In a breakthrough for neutron science, scientists used a 30 Tesla pulsed magnet and the powerful pulsed neutron beam at the Spallation Neutron Source to probe the magnetic behavior of the multiferroic material manganese tungstate. (A multiferroic material has both electrical and magnetic properties.) The magnet shatters previous limits for magnetic fields used in neutron experiments; the most powerful magnetic field formerly available was about 10 Telsa. (For comparison, the most powerful magnets encountered in everyday life are well below 1 Telsa.) The magnet, developed at Tohoku University in Japan, delivers a pulse lasting about a millisecond when zapped with an electric current. The sample was chilled before examination to 2 degrees Kelvin, just above absolute zero. At such low temperatures manganese tungstate becomes multiferroic. Multiferroic materials have many potential applications, including uses in magnetic storage devices. The pulsed magnet technique is being developed for use on other instruments at the SNS, which is part of Oak Ridge National Laboratory. [Contact: Deborah Counce; 865.574.0644; email@example.com]
Polymer-based solar cells are attractive to solar energy developers because they are inexpensive and relatively easy to fabricate. But to be economically viable, they must be made more efficient. Neutron scattering measurements have shown that appropriately heat-treating (annealing) a thin film containing a blend of the polymers PSBTBT and PCBM causes the polymers to distribute and mix in a way that improves the efficiency of the device. The experiments showed that the film reached its maximum power conversion efficiency when annealed for one minute at 150 degrees Celsius after aluminum electrodes were deposited on the film. Conversely, annealing before the electrodes were deposited reduced the efficiency of the film. The neutron scattering experiments were conducted at the High Flux Isotope Reactor and the Spallation Neutron Source, both at Oak Ridge National Laboratory. The results are important to improving the performance of polymer-based solar cells. [Contact: Deborah Counce; 865.574.0644; firstname.lastname@example.org]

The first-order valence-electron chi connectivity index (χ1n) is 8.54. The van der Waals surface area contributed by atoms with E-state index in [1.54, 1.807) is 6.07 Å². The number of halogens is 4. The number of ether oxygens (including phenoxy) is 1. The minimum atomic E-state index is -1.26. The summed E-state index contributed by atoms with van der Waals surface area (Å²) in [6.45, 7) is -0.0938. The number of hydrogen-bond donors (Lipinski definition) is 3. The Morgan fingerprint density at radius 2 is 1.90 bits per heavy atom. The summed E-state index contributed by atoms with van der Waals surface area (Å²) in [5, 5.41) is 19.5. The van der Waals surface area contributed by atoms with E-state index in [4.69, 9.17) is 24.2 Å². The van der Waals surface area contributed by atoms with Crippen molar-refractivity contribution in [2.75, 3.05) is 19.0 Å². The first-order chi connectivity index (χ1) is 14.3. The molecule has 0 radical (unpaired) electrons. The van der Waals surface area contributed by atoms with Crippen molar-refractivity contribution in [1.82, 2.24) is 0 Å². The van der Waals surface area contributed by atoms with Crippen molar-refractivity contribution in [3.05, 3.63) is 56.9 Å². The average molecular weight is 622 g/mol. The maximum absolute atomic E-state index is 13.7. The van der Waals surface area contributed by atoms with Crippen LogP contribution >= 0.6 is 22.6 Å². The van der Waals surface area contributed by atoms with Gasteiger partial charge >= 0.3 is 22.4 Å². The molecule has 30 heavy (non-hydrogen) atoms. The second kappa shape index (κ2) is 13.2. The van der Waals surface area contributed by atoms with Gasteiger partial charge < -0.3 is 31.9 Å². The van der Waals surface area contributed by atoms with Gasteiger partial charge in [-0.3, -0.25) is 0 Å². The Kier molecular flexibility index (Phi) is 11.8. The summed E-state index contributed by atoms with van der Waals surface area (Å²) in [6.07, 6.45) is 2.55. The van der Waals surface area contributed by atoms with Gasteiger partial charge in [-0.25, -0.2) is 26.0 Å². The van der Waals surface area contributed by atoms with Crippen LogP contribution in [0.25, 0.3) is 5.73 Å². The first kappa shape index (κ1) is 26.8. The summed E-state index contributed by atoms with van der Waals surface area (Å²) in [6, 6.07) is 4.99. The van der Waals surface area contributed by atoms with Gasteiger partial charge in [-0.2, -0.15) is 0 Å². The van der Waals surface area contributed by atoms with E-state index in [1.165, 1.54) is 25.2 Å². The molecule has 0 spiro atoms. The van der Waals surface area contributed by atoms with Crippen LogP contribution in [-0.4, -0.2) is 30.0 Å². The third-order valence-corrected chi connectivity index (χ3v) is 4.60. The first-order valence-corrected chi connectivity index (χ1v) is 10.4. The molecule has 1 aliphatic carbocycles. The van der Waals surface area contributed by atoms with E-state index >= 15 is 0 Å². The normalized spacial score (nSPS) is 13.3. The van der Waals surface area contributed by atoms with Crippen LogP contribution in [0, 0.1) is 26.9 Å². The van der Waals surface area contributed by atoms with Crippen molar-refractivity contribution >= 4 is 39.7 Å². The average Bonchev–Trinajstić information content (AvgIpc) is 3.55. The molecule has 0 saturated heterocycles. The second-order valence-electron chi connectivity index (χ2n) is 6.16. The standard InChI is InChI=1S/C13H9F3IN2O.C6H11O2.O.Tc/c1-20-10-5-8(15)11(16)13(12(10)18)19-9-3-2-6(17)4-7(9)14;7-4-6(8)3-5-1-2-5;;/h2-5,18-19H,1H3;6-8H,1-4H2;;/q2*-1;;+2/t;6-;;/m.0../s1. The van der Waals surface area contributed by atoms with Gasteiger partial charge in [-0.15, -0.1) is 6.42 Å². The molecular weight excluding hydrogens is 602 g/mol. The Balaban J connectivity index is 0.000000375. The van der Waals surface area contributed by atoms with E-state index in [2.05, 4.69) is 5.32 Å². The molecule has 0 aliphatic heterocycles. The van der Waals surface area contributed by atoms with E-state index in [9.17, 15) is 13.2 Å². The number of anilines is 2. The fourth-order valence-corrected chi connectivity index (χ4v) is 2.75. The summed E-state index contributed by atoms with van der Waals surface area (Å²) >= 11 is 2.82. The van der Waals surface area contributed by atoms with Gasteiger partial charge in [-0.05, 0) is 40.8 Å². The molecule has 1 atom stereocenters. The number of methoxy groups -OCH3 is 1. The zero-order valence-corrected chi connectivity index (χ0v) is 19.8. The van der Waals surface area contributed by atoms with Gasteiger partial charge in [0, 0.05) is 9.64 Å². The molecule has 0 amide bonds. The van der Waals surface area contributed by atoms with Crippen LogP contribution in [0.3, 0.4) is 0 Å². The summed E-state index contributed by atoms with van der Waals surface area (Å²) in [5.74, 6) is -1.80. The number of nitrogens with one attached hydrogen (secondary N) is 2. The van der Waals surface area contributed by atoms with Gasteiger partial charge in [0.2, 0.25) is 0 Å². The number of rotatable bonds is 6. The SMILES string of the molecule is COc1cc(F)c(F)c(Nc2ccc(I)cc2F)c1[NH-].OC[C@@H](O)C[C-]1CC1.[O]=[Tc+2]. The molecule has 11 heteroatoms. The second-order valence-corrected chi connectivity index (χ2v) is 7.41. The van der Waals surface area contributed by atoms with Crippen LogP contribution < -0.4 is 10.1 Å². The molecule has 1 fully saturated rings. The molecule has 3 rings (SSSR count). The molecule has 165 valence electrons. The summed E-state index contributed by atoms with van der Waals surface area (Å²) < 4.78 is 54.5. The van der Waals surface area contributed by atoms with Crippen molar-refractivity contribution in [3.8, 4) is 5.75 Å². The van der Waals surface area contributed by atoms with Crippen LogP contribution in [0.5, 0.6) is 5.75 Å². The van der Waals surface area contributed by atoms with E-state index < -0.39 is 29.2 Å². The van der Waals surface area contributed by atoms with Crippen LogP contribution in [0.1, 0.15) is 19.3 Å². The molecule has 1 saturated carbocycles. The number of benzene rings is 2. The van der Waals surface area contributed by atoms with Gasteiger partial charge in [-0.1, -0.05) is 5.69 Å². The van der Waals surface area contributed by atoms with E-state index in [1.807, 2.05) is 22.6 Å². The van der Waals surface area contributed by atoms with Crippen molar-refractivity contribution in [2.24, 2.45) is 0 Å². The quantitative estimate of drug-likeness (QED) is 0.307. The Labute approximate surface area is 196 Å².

A special report highlights the accomplishments of researchers running large, complex and often unprecedented simulations on Department of Energy Office of Science supercomputers. The research community gains access to these powerful machines through the Innovative and Novel Computational Impact on Theory and Experiment program, which is jointly managed by the Argonne Leadership Computing Facility at Argonne National Laboratory and the Oak Ridge Leadership Computing Facility at Oak Ridge National Laboratory. INCITE in Review is available at http://www.doeleadershipcomputing.org/wp-content/uploads/2011/07/INCITE_IR_FINAL_7-19-11.pdf. From modeling hurricanes that put people and property at risk to simulating combustion instabilities in power plant turbines and vehicle engines, INCITE projects aim to accelerate breakthroughs where major advancements would not be probable or even possible without supercomputing. [Contact: Dawn Levy; 865.576.6448; email@example.com]